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Karen B. Schloss, Stephen E. Palmer; “Stereoscopic depth and the occlusion illusion”. Journal of Vision 2006;6(6):652. doi: 10.1167/6.6.652.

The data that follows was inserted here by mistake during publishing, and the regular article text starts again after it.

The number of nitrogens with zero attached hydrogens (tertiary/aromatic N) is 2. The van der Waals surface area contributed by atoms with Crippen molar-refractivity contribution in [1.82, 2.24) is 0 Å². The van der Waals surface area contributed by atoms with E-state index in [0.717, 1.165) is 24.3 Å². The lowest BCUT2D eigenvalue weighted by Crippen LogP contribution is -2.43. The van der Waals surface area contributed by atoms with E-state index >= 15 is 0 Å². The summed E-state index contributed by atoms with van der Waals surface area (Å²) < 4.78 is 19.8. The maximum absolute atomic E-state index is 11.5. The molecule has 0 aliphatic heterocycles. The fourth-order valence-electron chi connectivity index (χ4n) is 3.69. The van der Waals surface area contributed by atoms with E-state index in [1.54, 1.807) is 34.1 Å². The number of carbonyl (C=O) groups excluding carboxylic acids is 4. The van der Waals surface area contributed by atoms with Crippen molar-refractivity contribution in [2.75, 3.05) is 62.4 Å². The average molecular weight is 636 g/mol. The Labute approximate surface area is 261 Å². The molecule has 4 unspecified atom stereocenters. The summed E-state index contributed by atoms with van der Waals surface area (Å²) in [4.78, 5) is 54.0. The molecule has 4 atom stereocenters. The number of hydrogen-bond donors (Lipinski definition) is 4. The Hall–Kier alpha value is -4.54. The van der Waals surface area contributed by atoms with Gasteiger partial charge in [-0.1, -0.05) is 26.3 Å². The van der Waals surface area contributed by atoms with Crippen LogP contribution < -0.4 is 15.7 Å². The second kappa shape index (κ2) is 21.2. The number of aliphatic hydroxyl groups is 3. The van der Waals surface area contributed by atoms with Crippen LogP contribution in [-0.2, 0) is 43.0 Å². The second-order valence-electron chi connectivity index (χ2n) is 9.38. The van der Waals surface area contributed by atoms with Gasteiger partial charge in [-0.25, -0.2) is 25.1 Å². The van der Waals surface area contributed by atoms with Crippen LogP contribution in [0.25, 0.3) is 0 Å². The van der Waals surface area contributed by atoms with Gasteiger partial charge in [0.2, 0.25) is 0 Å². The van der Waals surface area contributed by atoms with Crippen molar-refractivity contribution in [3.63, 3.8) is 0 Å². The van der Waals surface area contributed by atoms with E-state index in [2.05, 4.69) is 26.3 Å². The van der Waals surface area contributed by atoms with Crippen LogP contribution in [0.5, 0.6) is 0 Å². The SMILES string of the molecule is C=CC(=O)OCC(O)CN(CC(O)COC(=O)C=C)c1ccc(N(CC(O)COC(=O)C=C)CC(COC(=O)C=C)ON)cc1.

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In the occlusion illusion, the visible portion of a partly occluded object appears larger than a non-occluded, physically identical region (Kanizsa, 1979). Does the visual system fill in a strip along the occluded border (the partial modal completion hypothesis), or does it perceive the occluded object as farther away and therefore larger (the apparent distance hypothesis), as in the moon illusion? Previous experiments using flat displays revealed larger illusions with stronger occlusion cues and stronger evidence for partial modal completion than apparent distance (Brooks, Lai, & Palmer, VSS-04). The present experiments used stereoscopic displays to better understand this illusion. A standard partial-circle was presented in the monitors depth plane simultaneously with a comparison partial-circle and its rectangular occluder. The depth plane of the rectangle and comparison partial-circle varied independently, each appearing in front of, co-planar with, or behind the standard. Additional control conditions contained no rectangle. Participants judged the size (Experiment 1) or depth (Experiment 2) of the comparison figure relative to the standard. Experiment 1 showed that when the comparison figure was stereoscopically in front of the adjacent rectangle, the occlusion illusion was significantly reduced, but not eliminated, probably because monocular T-junctions continue to support the perception of occlusion. Experiment 2 showed that depth judgments of the comparison figure were not measurably influenced by the rectangle, suggesting that differences in apparent distance in Experiment 1 are unlikely to have produced the occlusion illusions. The results are interpreted as consistent with the partial modal completion hypothesis. (See http://ist-socrates.berkeley.edu/~plab/projects.htm)
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